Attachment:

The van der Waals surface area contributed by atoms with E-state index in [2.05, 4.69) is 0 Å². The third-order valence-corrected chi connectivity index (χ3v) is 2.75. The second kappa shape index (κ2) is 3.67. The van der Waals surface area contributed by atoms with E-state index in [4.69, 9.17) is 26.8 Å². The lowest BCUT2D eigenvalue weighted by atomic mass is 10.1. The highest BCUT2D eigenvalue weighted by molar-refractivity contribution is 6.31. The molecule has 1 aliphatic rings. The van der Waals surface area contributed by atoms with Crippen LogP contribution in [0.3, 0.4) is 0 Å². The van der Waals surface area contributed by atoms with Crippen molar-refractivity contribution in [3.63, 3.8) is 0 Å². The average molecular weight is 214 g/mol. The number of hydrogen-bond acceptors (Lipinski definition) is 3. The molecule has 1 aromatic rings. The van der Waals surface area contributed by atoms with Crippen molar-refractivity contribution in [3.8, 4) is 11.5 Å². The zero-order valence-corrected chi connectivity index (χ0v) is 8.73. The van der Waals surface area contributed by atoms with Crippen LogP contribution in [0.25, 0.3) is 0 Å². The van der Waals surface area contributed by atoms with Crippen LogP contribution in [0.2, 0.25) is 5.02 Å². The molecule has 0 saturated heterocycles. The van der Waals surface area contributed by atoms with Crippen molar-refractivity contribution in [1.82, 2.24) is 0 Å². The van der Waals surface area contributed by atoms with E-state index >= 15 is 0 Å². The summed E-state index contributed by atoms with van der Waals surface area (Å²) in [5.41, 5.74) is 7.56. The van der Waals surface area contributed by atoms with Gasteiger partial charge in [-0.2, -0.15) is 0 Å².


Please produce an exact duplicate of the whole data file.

The van der Waals surface area contributed by atoms with E-state index in [2.05, 4.69) is 0 Å². The third-order valence-corrected chi connectivity index (χ3v) is 2.75. The second kappa shape index (κ2) is 3.67. The van der Waals surface area contributed by atoms with E-state index in [4.69, 9.17) is 26.8 Å². The lowest BCUT2D eigenvalue weighted by atomic mass is 10.1. The highest BCUT2D eigenvalue weighted by molar-refractivity contribution is 6.31. The molecule has 1 aliphatic rings. The van der Waals surface area contributed by atoms with Crippen LogP contribution in [0.3, 0.4) is 0 Å². The van der Waals surface area contributed by atoms with Crippen molar-refractivity contribution in [3.63, 3.8) is 0 Å². The average molecular weight is 214 g/mol. The number of hydrogen-bond acceptors (Lipinski definition) is 3. The molecule has 1 aromatic rings. The van der Waals surface area contributed by atoms with Crippen molar-refractivity contribution in [3.8, 4) is 11.5 Å². The zero-order valence-corrected chi connectivity index (χ0v) is 8.73. The van der Waals surface area contributed by atoms with Crippen LogP contribution in [0.25, 0.3) is 0 Å². The van der Waals surface area contributed by atoms with Crippen LogP contribution in [0.2, 0.25) is 5.02 Å². The molecule has 0 saturated heterocycles. The van der Waals surface area contributed by atoms with Crippen molar-refractivity contribution in [1.82, 2.24) is 0 Å². The van der Waals surface area contributed by atoms with E-state index >= 15 is 0 Å². The summed E-state index contributed by atoms with van der Waals surface area (Å²) in [5.41, 5.74) is 7.56. The van der Waals surface area contributed by atoms with Gasteiger partial charge in [-0.2, -0.15) is 0 Å².